You Should Have Waited For Me
JULY 26, 2019
“The end of a matter is better than its beginning; a patient spirit is better than a proud spirit.” Ecclesiastes 7:8 (HCSB)
Glancing out of our kitchen window, anger instantly replaced the inner peace I had enjoyed following a women’s retreat. During my weekend absence, my husband had radically trimmed the lowest branches of our towering evergreen. From snowfalls to high school proms, those graceful, sheltering branches had served as the perfect backdrop for cherished family photographs.
My mind became a personal battleground as I repeated to myself, “I will NOT overreact. I WILL handle this well.” Within minutes, my mature self-talk evaporated in an outburst of tears and anger. “You knew how I felt about trimming the evergreen. You should have waited for me!”
He calmly defended his position: Mowing would be easier, and the poison ivy patch was now under control. I, however, remained frustrated that my input had been ignored, and throughout the evening, my outward attitude clearly reflected my inner anger. Eventually I adopted a “what’s done is done” approach, and I adjusted to the altered side yard view.
Months later, distinct areas of brown needles began to overtake the silvery green branches, and it became apparent that our evergreen was dying from the poison ivy spray. Fortunately, this slow decline afforded me time to discern my attitude and response. Looking back, I was confronted by my arrogance: a belief that my landscaping taste was superior, that my point of view mattered more than my husband’s, that my vision created the most beauty.
In reality, by asserting that he should have waited for me, I was questioning his judgment — implying that my plan ought to have taken priority. Pride, much like the poison ivy spray absorbed by the deeply rooted evergreen, had overtaken my perspective. This haughty attitude resulted in actions as unattractive as the dying brown boughs and threatened to create distance in my marriage.
As an isolated incident, a pride-filled squabble is unlikely to derail a relationship. However, a pattern of superiority and self-righteous pride could easily erode the most loving of marriages. Ecclesiastes 7:8 reminded me that I could choose my next response and change the outcome of our landscaping disagreement.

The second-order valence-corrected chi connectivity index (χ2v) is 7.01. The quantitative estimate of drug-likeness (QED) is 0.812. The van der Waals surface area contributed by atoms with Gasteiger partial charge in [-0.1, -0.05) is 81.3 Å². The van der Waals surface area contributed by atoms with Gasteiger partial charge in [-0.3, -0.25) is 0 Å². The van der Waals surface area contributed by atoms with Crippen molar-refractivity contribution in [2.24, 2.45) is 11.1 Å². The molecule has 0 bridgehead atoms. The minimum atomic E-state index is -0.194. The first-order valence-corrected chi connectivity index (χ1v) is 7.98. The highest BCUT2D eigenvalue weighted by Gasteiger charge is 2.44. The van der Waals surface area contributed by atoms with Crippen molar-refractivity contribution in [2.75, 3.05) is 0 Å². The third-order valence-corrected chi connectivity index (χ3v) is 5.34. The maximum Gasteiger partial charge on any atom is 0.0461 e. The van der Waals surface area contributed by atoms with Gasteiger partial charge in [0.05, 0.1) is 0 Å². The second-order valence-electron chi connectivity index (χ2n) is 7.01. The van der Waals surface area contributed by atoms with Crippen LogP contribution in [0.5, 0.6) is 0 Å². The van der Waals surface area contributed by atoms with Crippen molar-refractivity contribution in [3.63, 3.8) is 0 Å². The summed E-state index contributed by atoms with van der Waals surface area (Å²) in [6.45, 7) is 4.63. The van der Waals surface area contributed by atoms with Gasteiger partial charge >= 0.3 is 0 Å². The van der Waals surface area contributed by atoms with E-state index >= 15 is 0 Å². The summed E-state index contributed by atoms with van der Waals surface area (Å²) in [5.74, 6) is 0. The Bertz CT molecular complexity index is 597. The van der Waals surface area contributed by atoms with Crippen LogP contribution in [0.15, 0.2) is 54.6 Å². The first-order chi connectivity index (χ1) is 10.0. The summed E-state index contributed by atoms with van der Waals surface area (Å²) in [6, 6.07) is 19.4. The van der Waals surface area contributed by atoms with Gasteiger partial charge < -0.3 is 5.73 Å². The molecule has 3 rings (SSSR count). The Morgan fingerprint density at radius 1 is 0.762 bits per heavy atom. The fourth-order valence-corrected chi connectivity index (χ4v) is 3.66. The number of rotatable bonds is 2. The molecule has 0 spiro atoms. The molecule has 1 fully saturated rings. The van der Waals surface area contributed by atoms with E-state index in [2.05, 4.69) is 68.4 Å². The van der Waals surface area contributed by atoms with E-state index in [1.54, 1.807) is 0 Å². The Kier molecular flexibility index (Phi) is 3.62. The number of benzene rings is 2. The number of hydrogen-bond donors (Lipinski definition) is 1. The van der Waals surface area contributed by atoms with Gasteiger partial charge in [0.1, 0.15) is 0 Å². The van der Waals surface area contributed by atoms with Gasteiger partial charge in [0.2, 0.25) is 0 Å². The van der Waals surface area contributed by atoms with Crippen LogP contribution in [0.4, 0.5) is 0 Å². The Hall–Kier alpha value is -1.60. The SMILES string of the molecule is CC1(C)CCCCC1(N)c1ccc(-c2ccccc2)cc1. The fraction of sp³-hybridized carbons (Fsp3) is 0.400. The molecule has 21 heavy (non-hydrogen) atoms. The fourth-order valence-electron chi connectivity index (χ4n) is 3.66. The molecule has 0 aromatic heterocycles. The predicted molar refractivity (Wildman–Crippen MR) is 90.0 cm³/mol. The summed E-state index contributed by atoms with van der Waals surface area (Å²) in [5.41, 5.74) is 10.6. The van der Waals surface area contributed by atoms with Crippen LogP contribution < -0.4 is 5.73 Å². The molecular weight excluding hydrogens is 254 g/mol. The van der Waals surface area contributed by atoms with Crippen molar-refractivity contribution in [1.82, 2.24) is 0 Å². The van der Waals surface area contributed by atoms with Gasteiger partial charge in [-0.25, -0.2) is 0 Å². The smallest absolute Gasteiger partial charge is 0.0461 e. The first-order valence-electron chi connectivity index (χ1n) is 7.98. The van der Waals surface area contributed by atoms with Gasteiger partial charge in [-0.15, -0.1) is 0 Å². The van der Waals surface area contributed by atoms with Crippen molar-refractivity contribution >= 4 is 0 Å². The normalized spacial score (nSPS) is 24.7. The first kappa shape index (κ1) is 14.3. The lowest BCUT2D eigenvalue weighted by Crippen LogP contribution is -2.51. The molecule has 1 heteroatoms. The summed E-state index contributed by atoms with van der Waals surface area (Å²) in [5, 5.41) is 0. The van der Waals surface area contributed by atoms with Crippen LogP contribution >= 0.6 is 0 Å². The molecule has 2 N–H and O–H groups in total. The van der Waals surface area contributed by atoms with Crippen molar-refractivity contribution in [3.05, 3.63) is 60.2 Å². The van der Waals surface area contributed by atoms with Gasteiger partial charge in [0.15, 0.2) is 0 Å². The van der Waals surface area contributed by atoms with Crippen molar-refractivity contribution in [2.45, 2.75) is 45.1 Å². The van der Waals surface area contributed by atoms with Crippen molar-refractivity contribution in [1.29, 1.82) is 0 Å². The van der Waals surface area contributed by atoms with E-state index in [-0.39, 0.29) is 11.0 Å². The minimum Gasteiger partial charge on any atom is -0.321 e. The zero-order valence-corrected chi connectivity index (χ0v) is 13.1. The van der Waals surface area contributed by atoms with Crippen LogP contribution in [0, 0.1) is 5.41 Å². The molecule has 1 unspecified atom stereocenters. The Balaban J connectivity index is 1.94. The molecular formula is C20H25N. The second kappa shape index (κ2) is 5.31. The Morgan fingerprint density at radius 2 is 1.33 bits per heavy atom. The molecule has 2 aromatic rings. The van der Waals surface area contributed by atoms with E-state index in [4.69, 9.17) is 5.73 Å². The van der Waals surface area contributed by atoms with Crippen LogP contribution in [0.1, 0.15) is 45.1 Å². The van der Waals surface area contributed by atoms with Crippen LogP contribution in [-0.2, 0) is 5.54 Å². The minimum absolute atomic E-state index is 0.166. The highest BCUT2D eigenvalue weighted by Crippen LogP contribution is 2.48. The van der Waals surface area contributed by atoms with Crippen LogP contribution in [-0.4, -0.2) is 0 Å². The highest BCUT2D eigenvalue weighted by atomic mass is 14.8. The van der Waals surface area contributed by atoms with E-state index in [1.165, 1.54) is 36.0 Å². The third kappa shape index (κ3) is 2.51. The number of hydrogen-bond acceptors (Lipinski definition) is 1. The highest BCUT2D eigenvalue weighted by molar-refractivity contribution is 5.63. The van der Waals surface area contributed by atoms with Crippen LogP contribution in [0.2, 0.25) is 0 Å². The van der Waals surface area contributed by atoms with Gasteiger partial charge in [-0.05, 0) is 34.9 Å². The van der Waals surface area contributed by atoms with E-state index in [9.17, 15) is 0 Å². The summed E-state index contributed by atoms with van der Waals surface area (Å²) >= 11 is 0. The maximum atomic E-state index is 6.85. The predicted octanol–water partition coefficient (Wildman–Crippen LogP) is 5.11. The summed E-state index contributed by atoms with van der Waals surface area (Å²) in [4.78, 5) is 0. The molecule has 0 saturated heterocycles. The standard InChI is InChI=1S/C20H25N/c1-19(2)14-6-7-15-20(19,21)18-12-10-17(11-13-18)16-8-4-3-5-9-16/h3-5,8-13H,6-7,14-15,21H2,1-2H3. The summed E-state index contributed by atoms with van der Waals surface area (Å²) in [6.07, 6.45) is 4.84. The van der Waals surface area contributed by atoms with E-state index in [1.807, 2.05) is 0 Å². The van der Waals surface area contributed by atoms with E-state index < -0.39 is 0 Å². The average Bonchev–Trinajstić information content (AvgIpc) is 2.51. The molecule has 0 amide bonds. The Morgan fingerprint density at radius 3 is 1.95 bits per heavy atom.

“The end of a matter is better than its beginning; a patient spirit is better than a proud spirit.”
No matter how poorly a disagreement or difficult confrontation begins, our initial reaction does not have to determine the outcome. When conflict arises, so does the opportunity to seek godly behavior through honest reflection, disciplined growth and ongoing prayer. Asking God to reveal any pride or selfish intentions within us can change the course of interactions, resulting in more satisfying resolutions and intact relationships.
Thankfully, quieter, more gracious discussions replaced our earlier, anger-fueled debate. Exchanging my arrogant attitude for humility allowed me to both seek and offer forgiveness. Today, a stately tree stump stands in our side yard, a constant reminder to guard my pride and to seek God’s guidance to transform difficult beginnings into peace-filled endings.
Lord, I often assume that my way is the best (or only) way. Help me adopt a new approach to conflict — one that recognizes my pride and reminds me that relationships matter more than my personal preferences. Prompt me to offer gracious and peaceful words as I interact with others, and give me courage to revisit any areas of conflict that would benefit from my humble apology. In Jesus’ Name, Amen.
TRUTH FOR TODAY
Proverbs 14:3, “A fool’s mouth lashes out with pride, but the lips of the wise protect them.” (NIV)
Philippians 2:3-4, “Do nothing out of selfish ambition or conceit, but in humility consider others as more important than yourselves. Everyone should look out not only for his own interests, but also for the interests of others.” (CSB)
© 2019 by Beverly Pounds. All rights reserved.